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Newspaper Archive of
The Perkins Journal
Perkins, Oklahoma
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October 16, 2003     The Perkins Journal
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October 16, 2003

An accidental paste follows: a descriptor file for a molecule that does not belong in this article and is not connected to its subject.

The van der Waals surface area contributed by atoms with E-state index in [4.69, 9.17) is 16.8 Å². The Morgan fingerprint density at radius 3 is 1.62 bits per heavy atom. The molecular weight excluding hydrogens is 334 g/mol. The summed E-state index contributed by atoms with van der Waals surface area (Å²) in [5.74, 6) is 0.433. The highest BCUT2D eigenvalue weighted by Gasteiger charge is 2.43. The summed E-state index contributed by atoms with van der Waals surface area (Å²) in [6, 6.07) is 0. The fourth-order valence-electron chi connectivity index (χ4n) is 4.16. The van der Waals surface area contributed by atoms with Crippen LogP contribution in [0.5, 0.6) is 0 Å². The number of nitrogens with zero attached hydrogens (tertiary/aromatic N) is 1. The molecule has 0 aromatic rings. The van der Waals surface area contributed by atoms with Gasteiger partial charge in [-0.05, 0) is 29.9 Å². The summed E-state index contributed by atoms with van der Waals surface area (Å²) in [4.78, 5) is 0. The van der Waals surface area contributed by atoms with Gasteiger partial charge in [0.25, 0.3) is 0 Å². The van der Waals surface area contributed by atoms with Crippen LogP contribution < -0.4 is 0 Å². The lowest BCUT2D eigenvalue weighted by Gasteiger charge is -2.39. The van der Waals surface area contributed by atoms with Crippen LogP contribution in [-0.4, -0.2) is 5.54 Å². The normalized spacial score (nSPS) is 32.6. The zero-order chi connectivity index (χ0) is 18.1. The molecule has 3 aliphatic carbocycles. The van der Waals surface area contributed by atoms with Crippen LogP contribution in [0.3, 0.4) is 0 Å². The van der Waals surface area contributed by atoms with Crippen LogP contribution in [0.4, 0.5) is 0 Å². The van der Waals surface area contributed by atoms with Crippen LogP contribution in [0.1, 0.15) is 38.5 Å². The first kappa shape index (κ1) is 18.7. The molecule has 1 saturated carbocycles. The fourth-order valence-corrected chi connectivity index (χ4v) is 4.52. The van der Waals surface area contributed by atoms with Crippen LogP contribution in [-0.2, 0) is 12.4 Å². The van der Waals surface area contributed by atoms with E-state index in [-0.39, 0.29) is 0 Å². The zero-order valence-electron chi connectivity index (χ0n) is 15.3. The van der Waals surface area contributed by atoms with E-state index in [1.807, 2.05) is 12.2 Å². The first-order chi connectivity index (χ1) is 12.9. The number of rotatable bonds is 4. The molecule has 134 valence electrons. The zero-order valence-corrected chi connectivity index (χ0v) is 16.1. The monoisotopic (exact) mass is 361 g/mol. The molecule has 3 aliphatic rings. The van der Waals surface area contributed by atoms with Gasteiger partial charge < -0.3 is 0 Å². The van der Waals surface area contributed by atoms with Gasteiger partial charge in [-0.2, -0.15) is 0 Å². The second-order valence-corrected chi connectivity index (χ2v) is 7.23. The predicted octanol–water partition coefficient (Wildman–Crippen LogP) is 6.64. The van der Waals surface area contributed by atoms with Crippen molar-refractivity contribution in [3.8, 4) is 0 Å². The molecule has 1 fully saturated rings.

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,"PERKINS JOURNAL Thursday, October 16, 2003-BI Food Spirit Union Local 672 gh Prairie covered dish dinner held t consist of of things. friends gathered seem to be the of our add to special i What is Christmas house? autumn without festivities at the And what about potluck din- community can probably attending at least culinary free-for- . You know, that feature meatloaf, chicken and fried chicken. a't forget the salads macaroni, pea. Fill and come back for all wonderful. Prairie School has such an event for nearly 60 years. follows the High Union Local g and officer President Emil been a part of that and rural commu- of his life. Kastl schoolhouse Fairgrounds Road Farmer's Union meetings since the l August only eon- monlbers at tha, said. Arid he s was one of those always been very the Farmer's Union, state secretary from He has also held of both county and since 1986. Kastl said a lot of change in Ruth Wells Wilcoxson, Delores Peterman, Harry Peterman, Reba Burton, and Pauline Kastl enjoying each others company. how the rural community has used the High Prairie School building. "There were a lot more farm- ers then, when we first started meeting," Kastl said. "Now our members are more urban." That change in culture has led to less use of the building and less community gatherings such as the potluck dinner, he said. "We used to hold monthly meetings at the school, except in July and August when it was too hot," Kastl said. "The Farmer's Union is respon- sible for the existence of the Stillwater Farmer's Union Ooop- erative and the original Co-op in Perkins. That first Perkins Co-op merged with what was left of the Stillwater Farmer's Union Co-op about 25 years ago and became Cimarron Valley Co-op." Kastl said the group was very active in more aspects of rural life than insurance. He reminisces, "I wish we could have big crowds like we once did, but now people just a different kind of community gatherings associated with the group. "In the early days of Farmer's Union, we were mostly involved with assisting farmers," Kastl said. "We established eleva- tors, service stations, propane distributors, and mostly cotton gins. Even so, this dinner, held on Saturday, Oct. 1 l, served up goodies like meatloaf, barbecue beef, deviled eggs, and Chiffon pie. Ruth Wells Wilcoxson, another original founding member of the Farmer's Unions Local 672 group, said she enjoys the sense of community that comes from The High Prairie school northeast of Perkins has served as a community center for over a century. Recently members of Farmers Union Local 672 met for a pot luck dinner. Journal Photos by David Sasser Florence Wall, Emil Kastl, and Ephraim Wall sample the dishes at the High Praire pot luck dinner. games or Scrabble, and some- times we just visit," she said. "We are all just neighbors." W'dcoxson also pointed out that the High Prairie School building has been kept in good condition over the years. The building and its location has long been tied to the rural community. !897. It was located just South of the School now sits was  tO existing school building, where the school district on Oct. 27., Glenwood Cemetery is now located. That building, called the Kirk Schoolhouse, was destroyed by a tornado in 1893. It was replaced by another log cabin, which burned in 1896. That plot of land was donated to the cem- 1900, Since then the building has served not only as a school and Farmer's Union meeting place, but as a voting precinct, the locale for numerous parties, receptions, classes, and conntless covered dish dinners. f Sasser Economist of October, is undoubtedly famous member of family. But, there pumpkin than a relied on pumpkins before colonists It didn't take become diet as be used in dishes. They may cakes, cook- cream, pies, soups, many other pumpkins biggest may !he the best.Smaller contain less water, waste. After pumpkin will at room tem- months if one cup of pumpkin per s One easy way to 1 PUmpkin for use pumpkin in Place Side down, on a bake at 325F until fork tender (approximately 45 min., depending on the size of the pumpkin). When cool, scoop out the pumpkin pulp and mash it or run it through a food processor. Use canned or fresh pumpkin pulp in one of these favorite reci- pes for a tasty fall dessert. Traditional Pumpkin Pie Serves 6-8 Preheat oven to 425F 2 eggs, slightly beaten 16 oz. can or 1 3/4c cooked, mashed pumpkin 314 c. granulated sugar 112 t. salt 1 t. cinnamon 1/2 t. ground ginger 1/4 t. ground cloves 1 1/2c. (12 fl. oz. can) evap- orated milk, such as Milnot, Pet, Carnation "ns - An October Favorite 1 (9") unbaked pie crust Combine the filling ingredi- ents in the order given; pour into unbaked pie crust; bake in preheated 425F oven for 15 minutes. Reduce temperature to 350F and bake an additional 40-50 minutes or until a knife inserted in the center comes out clean. Cool. Garnish with whipped cream or topping. Just imagine the wonderful aroma which will come from your oven while the pie is baking! Pumpkin Ice Cream Pie Serves 6-8 1/2 t. ginger 1 qt. vanilla ice cream 1 (9") graham cracker crust Combine pumpkin, brown sugar, salt and spices. Soften ice cream and combine with pumpkin mixture. Pour into graham cracker crust. Freeze. Served with whipped cream or topping. Note: A traditional crust or a crumb crust made with Ginger- snaps may be used instead of the graham cracker crust. For a serving variation, line the bottom of an 8" square pan with graham cracker or ginger- snap crumbs. Pour the ice cream mixture over crumbs. Sprinkle 1/2 c. of crumbs over the top and freeze. Cut into squares for serving. Pumpkin Cream Cheese Roll 10-12 servings Preheat oven to 375F floured 15"x 10"xl"jellyroll pan, 1 c. cooked pumpkin 112 c. brown sugar 1/2 t. salt 1/4 t. nutmeg 114 t. cinnamon Cake 3 eggs 1 c. sugar 213 c. pumpkin, canned or cooked and mashed 1 t. lemon juice 314 c all-purpose flour 1 t. baking powder 112 t. salt 2 T. ground cinnamon 1 t. ground ginger 1 t. ground nutmeg. 1 c finely chopped pecans 114 c. powdered sugar (for coating towel) Beat eggs at high speed for 5 minutes or until pale yellow; gradually beat in sugar. Stir in pumpkin and lemon juice. Combine flour, baking powder, salt, cinnamon, ginger, and nutmeg; fold into pumpkin mix- ture. Pour batter into greased and spreading evenly; sprinkle with nuts. Bake at 375F for 15 min. or until top springs back when lightly touched. Sprinkle powdered sugar on a smooth tea towel. Loosen edges of cake, and immediately invert cake onto towel. Roll up cake in towel, beginning with narrow edge. Cool cake completely. Filling:  2 (8 oz.) pkg. cream chees softened 1 c. powdered sugar , i 112 t. vanilla :' Combine all ingredients. Beat. a medium speed until smooth and creamy. Gently unroll cake; spread with filling to within 1/2 " of edges. Re-roll cake (this time, not in the towel!); chill. Store in the refrigerator. Slice to serve. I hope you enjoy trying one or more of these favorite pumpkin recipes. Next month we will sharing "Gifts from the Kitchen,' ideas. If you are willing to share one of your favorite recipes, mai l it to Favorite Recipes, P. O. BoX 452, Perkins, OK 74059. Virginia Sasser taught family and consumer sciences at Per kins-Tryon High School for 25 years, and was state advisor for FHA/FCCLA with Oklahoma CareerTech.